Jesus stepped down.  He washed feet.  He humbled himself as low as he could go to show the greatest extent of his love.  The greatest extent of his love would bring him lower down as well.  Down to the cross.  Cursed by God.  Down to the grave.  Down to death itself.  Down down down is the fullest extent of the love of Christ.

          That’s the love for his disciples and that’s the love for all those who put their trust in Christ alone. 

          He did more in this feet washing than show the fullest extent of the deepest love in the universe.  He gave a symbol of what Christ’s love effectively does for us.  The love of Christ isn’t just a nice cuddly, oh he loves me sort of happening.  The love of Christ effectively takes washes us clean just like he washed the disciples feet clean.

          Perhaps our hearts are a little bit like some gross looking feet.  Anyone want to see my feet.  Oh, its gross.  But our hearts are often callused and hard.  And DIRTY.

          Anyone remember playing outside as a kid with your shoes off. That’s nice and pretty clean.  Your mom was happy to have you come into the house like that, right? Nope.

          When sin gets us it gets ground in and gross in our lives.  It needs to be scoured and scrubbed away.

          Jesus Christ, gives that to us.  He says, your heart may be black as asphalt, but he is going to wash us clean.  In fact, Jesus washing the feet of the disciples gives much more power to what we see when a child or an adult comes to be baptized. The water placed on them is a sign that Jesus Christ is into the washing business.  He is going to clean you right up and make you ready.  It is through the washing by Jesus Christ that we belong to him and receive the full extent of his love.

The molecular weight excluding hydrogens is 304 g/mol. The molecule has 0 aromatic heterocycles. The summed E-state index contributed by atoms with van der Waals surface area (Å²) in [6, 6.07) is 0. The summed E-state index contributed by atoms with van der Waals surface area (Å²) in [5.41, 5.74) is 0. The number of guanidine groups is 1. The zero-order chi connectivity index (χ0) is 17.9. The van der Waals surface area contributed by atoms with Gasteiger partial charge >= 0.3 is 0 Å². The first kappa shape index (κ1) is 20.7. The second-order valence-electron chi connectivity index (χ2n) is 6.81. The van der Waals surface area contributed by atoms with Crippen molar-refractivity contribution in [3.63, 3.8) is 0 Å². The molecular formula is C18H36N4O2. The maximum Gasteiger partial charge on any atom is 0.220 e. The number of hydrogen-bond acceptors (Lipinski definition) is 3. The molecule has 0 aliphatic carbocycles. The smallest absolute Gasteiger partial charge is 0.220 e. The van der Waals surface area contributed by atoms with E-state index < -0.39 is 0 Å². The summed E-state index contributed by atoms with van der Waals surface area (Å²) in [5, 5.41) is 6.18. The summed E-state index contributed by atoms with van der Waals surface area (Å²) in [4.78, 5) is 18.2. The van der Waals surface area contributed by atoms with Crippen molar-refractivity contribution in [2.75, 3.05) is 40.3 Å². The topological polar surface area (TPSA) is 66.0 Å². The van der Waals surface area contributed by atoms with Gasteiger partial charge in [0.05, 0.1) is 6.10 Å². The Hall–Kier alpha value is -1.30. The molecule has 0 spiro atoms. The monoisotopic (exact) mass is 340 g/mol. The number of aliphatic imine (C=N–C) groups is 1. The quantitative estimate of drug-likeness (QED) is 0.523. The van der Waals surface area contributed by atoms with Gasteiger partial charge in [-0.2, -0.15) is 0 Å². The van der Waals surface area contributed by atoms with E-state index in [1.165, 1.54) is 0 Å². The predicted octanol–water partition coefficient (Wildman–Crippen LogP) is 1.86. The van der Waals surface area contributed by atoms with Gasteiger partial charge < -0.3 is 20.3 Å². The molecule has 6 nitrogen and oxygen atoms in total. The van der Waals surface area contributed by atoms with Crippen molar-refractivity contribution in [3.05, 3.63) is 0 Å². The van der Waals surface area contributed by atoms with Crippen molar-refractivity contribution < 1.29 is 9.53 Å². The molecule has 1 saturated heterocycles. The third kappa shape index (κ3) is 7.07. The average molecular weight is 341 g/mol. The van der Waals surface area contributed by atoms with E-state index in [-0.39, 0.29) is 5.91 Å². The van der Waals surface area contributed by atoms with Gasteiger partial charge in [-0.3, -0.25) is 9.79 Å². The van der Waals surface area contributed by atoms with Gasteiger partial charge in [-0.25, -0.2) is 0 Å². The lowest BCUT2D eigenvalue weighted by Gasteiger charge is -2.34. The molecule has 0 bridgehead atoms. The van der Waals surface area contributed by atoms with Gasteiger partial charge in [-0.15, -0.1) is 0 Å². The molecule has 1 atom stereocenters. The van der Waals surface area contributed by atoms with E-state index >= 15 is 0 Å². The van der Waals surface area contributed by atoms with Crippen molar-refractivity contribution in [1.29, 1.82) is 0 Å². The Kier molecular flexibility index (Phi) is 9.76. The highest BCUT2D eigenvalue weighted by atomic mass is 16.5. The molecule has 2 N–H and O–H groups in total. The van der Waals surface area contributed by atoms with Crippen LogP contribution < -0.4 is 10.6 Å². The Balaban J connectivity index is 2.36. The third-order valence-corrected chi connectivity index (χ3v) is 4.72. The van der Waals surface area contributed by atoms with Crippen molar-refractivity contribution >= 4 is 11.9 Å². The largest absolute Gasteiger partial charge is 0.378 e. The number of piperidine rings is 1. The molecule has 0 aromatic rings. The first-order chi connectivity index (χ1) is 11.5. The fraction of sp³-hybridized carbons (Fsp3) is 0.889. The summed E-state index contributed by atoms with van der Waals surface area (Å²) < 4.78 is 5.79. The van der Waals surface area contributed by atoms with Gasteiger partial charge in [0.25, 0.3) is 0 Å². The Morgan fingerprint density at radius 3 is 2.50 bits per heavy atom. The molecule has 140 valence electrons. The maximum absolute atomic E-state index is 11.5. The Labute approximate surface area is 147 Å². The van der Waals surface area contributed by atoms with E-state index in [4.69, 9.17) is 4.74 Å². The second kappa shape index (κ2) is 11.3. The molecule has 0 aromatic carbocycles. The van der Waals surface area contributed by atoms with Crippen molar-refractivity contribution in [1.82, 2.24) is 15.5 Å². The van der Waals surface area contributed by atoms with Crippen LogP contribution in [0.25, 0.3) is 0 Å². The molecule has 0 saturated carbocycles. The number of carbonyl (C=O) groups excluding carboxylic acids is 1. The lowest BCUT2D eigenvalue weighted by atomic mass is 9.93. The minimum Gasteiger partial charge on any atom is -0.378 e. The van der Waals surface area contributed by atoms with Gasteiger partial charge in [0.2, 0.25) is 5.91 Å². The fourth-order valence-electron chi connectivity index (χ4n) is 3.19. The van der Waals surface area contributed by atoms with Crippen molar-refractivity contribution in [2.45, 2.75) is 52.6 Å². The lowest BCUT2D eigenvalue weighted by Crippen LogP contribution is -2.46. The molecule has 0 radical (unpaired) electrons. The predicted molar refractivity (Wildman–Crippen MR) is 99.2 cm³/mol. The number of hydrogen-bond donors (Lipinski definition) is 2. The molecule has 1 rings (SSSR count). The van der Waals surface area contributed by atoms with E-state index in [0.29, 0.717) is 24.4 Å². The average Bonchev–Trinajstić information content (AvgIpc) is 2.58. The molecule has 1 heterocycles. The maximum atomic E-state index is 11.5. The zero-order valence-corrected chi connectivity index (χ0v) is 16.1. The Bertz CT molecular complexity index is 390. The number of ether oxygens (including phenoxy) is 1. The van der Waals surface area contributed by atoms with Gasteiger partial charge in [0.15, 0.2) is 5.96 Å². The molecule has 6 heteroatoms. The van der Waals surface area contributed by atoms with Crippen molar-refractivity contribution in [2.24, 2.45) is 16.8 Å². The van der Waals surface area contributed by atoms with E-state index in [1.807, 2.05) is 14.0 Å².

When Peter tells Jesus to get away from his feet, (oh here we go with this Peter bashing again.) Jesus rebukes him in verse 8-98“No,” said Peter, “you shall never wash my feet.” Jesus answered, “Unless I wash you, you have no part with me.” 9“Then, Lord,” Simon Peter replied, “not just my feet but my hands and my head as well!”

          We understand.  Jesus washed the disciples feet to show us that he effectively washes away the grime of sin from our lives.  No one else can do it. We can’t stand in dirt before God on judgement day.  Jesus washes clean those who sin.

          So, Jesus washes the feet to show the greatest extent of his love: stooping down to serve. Jesus washes the feet to show he has the power to wash away sin. 

          The last part of the passage reminds us of something that we know but constantly need to be reinvigorated by.  Jesus washes the disciples feet to give them an example of how what followers of Christ must do for others.  Jesus washes the disciples feet to give them the example of how Christians are supposed to love others.